DeeJaaa, mine looked alot like that. Will, I'm SERIOUSLY considering putting my 100 gallon transfer tank on and filling into it while out on the road and pumping out of it through my Fill-Rite and a doubled filter system into the stock tank. Picking up too much water and trash and biodiesel degraded diesel on the road here in the Southeast. Got some of the biodiesel blended stuff at a P*L*T Truck Stop and got about 3 mpg on it. Didn't want to pull, lousy performance. Ran it out as low as I could dare and changed the pre-pump filter before refilling. Started running better within a few miles. (Didn't restock my truck with another filter, which was a mistake.)
 

Will L.

Well-Known Member
Messages
8,473
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8,022
Location
Boulder City Nv
#7
Yeah if you can do that, not a bad idea.

If i lived in a place where it occurred once in a while, I would invest in 3 clean barrels. Fill #1 in the bed of the truck, pump it through a filter into barrel #2 at home. Barrel heater on it up to 195 degrees (that is where water auto seperates from oil and fuel) then pump through water separator to barrel #3.

CAUTION!!! Do not heat it if you have ethonal mixed in. 173 is boiling point for methonal.
 

GM Guy

Manual Trans. 2WD Enthusiast
Messages
4,722
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527
Location
NW Kansas and SC Idaho
#8
I have pondered adding a bed mounted tank to a few of the rigs in the fleet and running a big cheap spin-on before dumping it in the main tank, the pics in this thread might hurry that along... :)
 

SnowDrift

Radical Right Wing Extremist
Messages
1,879
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504
Location
Central Ohio map dot
#9
Reading this about 1 1/2 hours after I was at a gas station where a guy rigged up a fiter set up PRE TANK! He had an inline filter/ water seperator, output hose that he pushed into his tank. Larger Input side hose he slips over the filling nozzle with a wingnut style hose clamp.

I look over at him attaching it, he glances up and sees me eyeballing him. He said "I lost 2 engines to bad fuel in the last 3 years, never again." I said "good idea."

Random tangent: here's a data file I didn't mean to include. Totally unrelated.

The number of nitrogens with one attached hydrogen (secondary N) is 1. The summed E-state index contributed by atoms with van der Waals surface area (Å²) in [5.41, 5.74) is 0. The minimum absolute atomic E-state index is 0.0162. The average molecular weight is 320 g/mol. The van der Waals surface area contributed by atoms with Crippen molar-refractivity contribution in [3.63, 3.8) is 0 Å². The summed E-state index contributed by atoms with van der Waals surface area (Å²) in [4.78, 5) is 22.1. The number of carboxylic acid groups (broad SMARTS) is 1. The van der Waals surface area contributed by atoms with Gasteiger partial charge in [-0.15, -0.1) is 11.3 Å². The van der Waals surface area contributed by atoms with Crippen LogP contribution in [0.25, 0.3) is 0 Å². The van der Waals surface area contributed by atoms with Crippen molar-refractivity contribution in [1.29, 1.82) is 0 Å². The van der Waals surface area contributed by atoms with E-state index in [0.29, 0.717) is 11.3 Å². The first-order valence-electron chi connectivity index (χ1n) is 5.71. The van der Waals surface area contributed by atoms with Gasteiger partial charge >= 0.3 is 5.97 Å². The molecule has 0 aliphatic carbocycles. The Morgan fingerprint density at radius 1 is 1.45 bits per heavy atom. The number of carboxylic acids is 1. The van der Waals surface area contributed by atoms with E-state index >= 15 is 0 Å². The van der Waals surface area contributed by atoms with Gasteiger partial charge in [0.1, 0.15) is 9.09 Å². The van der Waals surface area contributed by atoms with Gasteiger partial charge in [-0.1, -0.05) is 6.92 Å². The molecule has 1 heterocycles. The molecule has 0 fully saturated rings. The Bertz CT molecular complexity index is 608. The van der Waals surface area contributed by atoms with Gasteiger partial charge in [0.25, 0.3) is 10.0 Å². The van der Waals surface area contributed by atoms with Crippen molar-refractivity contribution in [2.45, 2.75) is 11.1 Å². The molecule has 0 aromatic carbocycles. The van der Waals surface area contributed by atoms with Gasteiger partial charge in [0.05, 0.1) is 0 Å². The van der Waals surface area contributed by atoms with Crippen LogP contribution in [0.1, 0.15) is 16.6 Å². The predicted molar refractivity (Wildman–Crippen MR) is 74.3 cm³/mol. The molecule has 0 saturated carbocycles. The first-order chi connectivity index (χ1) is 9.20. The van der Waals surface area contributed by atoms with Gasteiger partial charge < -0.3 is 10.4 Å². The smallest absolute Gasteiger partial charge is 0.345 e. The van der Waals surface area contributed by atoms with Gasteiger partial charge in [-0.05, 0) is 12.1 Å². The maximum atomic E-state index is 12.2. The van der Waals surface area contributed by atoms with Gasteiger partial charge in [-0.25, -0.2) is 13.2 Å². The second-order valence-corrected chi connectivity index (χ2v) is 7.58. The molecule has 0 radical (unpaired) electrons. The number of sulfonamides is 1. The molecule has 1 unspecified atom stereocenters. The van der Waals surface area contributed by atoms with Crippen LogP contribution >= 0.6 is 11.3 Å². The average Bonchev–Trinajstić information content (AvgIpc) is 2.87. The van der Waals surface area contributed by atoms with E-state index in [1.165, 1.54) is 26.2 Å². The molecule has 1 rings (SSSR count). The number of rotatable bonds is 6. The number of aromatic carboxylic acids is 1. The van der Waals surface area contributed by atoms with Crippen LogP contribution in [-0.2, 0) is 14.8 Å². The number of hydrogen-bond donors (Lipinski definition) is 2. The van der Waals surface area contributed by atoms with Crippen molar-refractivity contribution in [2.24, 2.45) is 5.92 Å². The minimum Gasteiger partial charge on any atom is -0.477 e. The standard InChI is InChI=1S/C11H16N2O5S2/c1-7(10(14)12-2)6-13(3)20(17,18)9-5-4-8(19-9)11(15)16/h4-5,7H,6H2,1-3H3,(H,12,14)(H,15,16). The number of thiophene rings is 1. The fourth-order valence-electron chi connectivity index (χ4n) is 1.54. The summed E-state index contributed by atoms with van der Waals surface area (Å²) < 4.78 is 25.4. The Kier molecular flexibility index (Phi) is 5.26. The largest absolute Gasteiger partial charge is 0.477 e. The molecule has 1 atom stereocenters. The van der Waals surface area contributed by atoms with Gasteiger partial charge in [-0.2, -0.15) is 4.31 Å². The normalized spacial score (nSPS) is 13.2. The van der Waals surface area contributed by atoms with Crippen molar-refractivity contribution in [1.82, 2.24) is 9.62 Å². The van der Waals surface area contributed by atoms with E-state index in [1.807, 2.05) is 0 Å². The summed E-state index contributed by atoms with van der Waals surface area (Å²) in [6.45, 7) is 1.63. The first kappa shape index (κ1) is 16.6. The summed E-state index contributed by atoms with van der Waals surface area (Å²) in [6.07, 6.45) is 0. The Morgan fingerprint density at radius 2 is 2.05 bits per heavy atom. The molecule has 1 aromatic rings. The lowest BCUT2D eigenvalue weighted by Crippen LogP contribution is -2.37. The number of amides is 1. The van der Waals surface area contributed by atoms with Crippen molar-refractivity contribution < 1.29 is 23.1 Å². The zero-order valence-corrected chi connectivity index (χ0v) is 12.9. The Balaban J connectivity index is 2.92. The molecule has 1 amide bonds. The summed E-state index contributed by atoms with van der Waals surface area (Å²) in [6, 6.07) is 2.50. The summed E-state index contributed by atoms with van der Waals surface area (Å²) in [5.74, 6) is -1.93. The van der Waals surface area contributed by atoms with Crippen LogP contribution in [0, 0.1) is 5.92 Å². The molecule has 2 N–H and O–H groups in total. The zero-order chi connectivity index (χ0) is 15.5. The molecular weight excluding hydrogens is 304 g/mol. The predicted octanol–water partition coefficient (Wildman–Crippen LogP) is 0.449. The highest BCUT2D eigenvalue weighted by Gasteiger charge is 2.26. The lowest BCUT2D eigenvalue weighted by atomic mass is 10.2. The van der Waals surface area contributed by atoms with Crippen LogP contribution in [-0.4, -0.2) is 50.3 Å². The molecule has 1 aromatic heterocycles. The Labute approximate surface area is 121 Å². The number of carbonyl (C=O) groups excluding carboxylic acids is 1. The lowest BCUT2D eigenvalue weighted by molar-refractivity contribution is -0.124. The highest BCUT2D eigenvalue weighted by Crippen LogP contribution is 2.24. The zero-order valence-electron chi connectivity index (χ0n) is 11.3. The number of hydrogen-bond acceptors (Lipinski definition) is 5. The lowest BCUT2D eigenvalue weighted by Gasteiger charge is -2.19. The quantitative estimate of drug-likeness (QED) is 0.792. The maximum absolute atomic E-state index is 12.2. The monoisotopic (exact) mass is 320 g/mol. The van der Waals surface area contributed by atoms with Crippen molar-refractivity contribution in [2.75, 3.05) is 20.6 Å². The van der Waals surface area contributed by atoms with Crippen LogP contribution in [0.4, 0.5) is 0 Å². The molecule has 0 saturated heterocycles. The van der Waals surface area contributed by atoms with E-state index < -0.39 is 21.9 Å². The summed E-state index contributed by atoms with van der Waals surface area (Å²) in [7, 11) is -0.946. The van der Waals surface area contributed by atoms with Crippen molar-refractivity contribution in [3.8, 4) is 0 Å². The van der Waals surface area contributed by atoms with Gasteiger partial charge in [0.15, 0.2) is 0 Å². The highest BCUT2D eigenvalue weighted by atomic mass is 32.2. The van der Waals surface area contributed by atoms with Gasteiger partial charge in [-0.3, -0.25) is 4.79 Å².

Dont know that i would go through it, but can't blame him.
Fascinating to me.

I learned a couple years ago that hydraulic oil, straight from the manufacturer and right out of the factory container is too dirty to use. This is why hydraulic systems go directly into a filter system before pumping oil to the hydraulic system on a machine. Otherwise, a guy has to have an oil pump (usually mounted on a truck dedicated for this purpose, if it's a company) equipped with an online filter system before pumping into a tank on the machine to be serviced.

I love the guy's idea to pre-filter the fuel. Big hassle, but I'm still fascinated by this!
 

schiker

Well-Known Member
Messages
2,459
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604
Location
Pendleton, SC
#10
Have to chemically treat algae. It can pass through filters. Use additives occasionally even if you don't think they improve mpg or performance. And if it ever sits parked for an extended time. Fuel stations are franchises and fuel is the same regionally so pay attention to each station's cleanliness and if it appears run down. If they don't clean where you see you can figure they don't do tank maintenance either. I don't like Pilot stations. Around here QT has the best stations.
 
Messages
69
Likes
50
Location
Henagar, AL
Thread starter #13
It's been almost 4 years since I replaced the original factory fuel pump with my first Walbro fuel pump. I posted about that installation, but didn't about the adding the pre-pump filter and checking the condition of the tank. The original fuel pump was NASTY looking inside, which led to dropping the tank and inspecting it. It was clean four years ago. I'll admit it looked crappy on the outside, but it was shiny inside.

During those four years, I've managed to put around 150K miles on the dually, with a majority being on the interstate system. Southeast, Midwest, Eastcoast with fuel from truck stops to convenience stores. I'm bad about getting the cheapest diesel I can find. Lots of pre-pump filter changes, typically every second oil change. But seeing the condition of the fuel tank and the tank sending unit left me dumbfounded.

Can the use of a fuel conditioner/cetane booster contribute to such a problem? In addition to poor fuel? I try to always add it at every fill-up. I use the silver jug.
 

schiker

Well-Known Member
Messages
2,459
Likes
604
Location
Pendleton, SC
#14
I would think cold would help with reduced moisture in air some but more later...